It’s small, it’s eye-catching and most importantly, it’s electric.
Just over two years after the Town of Qualicum Beach adopted a bylaw to allow the use of low speed electric vehicles on town streets, a resident and businesses owner in the community took advantage of the concept.
“I think it just makes sense,” said Craig Dutton, owner of Pheasant Glen Golf Resort in Qualicum Beach.
“I see it as a way of meeting the goals of sustainability that we have here in the community of Qualicum and I also see it as an incredible business opportunity and economic development opportunity for Qualicum and Oceanside.”
Dutton bought his electric vehicle — otherwise known as a neighbourhood electric vehicle (NEV) — from a company in Surrey called Electric Car British Columbia.
Unlike an electric car, which drives full speed and has no driving restrictions, Dutton’s’ NEV can drive up to 42 kilometres per hour and is allowed on Qualicum Beach streets that have posted speeds of 50 km per hour or less.
He believes the adoption of the bylaw will prove to be a good thing for his golf course in the coming years, as he is proposing a shuttle from town to the course, using a similar vehicle.
He also thinks the zero-emission vehicles are a great way to connect the town’s golf courses and he has some other ideas which could include local seniors’ facilities and Kwalikum Secondary School.
“I just think this thing will carry us as far as our political will and leadership in the community will take us,” he said, adding he can’t drive anywhere without people stopping him and inquiring about the vehicle.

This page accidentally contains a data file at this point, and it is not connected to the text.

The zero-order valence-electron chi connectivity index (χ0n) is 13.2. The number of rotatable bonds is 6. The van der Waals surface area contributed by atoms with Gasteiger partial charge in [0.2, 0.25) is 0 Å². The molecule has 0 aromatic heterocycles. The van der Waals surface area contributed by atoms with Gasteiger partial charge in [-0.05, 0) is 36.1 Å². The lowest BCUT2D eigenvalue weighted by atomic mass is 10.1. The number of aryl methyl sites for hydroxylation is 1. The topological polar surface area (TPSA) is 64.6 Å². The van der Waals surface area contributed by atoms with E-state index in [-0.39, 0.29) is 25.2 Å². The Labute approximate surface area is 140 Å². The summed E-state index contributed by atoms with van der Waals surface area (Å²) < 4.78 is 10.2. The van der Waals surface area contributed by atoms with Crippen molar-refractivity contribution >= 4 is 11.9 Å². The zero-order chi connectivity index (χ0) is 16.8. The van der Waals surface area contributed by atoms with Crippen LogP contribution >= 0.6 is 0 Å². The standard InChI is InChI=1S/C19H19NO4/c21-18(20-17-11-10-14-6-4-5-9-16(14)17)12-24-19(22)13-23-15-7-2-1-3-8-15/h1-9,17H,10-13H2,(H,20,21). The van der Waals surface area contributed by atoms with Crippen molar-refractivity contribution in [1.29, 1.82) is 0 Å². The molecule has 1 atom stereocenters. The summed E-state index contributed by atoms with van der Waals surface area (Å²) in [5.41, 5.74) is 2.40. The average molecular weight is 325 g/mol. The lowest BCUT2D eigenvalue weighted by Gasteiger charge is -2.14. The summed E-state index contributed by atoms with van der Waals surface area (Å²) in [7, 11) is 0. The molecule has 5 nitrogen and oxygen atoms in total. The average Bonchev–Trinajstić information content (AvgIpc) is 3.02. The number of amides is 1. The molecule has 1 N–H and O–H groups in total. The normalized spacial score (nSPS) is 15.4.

Dutton was the first person to make use of the town’s new electric vehicle charging stations on Friday, recently installed in Town Hall’s underground parking lot.
Qualicum Beach Councillor Barry Avis welcomed Dutton and his new ride.
“This is good that you have your vehicle here,” said Avis.
“But the town for the last couple years has had this on our sight plan,” he said.
Avis said the town has been working hard to increase sustainability in the area with things like trail systems and promoting electric bicycles, and shortly it will add two municipal electric vehicles to this list.
Chief administrative officer for the town Mark Brown said this includes the Nissan Leaf, set to arrive in the summer, but won’t be available to buy in Canada until the following year. Another municipal electric vehicle will be unveiled on Valentine’s Day at town hall, Brown said.
Randy Holmquist, owner of Canadian Electric Vehicles in Errington, said business has grown substantially over the last few years.
Holmquist has been running the company for 20 years, over half of that time in Errington. His company makes electric utility trucks, electric tow units and conversion kits.
Although in the past he has been exporting the majority of his vehicles to countries like Dubai, Australia, China, Japan and the United States, he’s beginning to see sales to Canada increase, he said, especially with his NEV the Might-E-Truck.
“We’ve seen a huge increase in Canada,” he said. “Luckily we’ve had the rest of the world to carry us through to now, and now Canada’s catching up.”
Holmquist said they are currently building two trucks for a municipality on the West Coast of the Island and have sold others to Tofino, Colwood and Alert Bay.
He said every time the price of fuel goes up, his phone rings more frequently, as it did with last week’s fuel hike.
Dutton is happy for now being the only one cruising Qualicum’s streets in an electric vehicle, but with all the interest he’s seen over the last week, he’s sure it’s only a matter of time before other residents and other municipalities catch the electric buzz.
“I think this will be so positive that other places will follow Qualicum Beach’s lead and I think we’ll end up seeing these things all over the Island.”
For more information on Canadian Electric Vehicles in Errington visit www.canev.com or call 250-954-2230.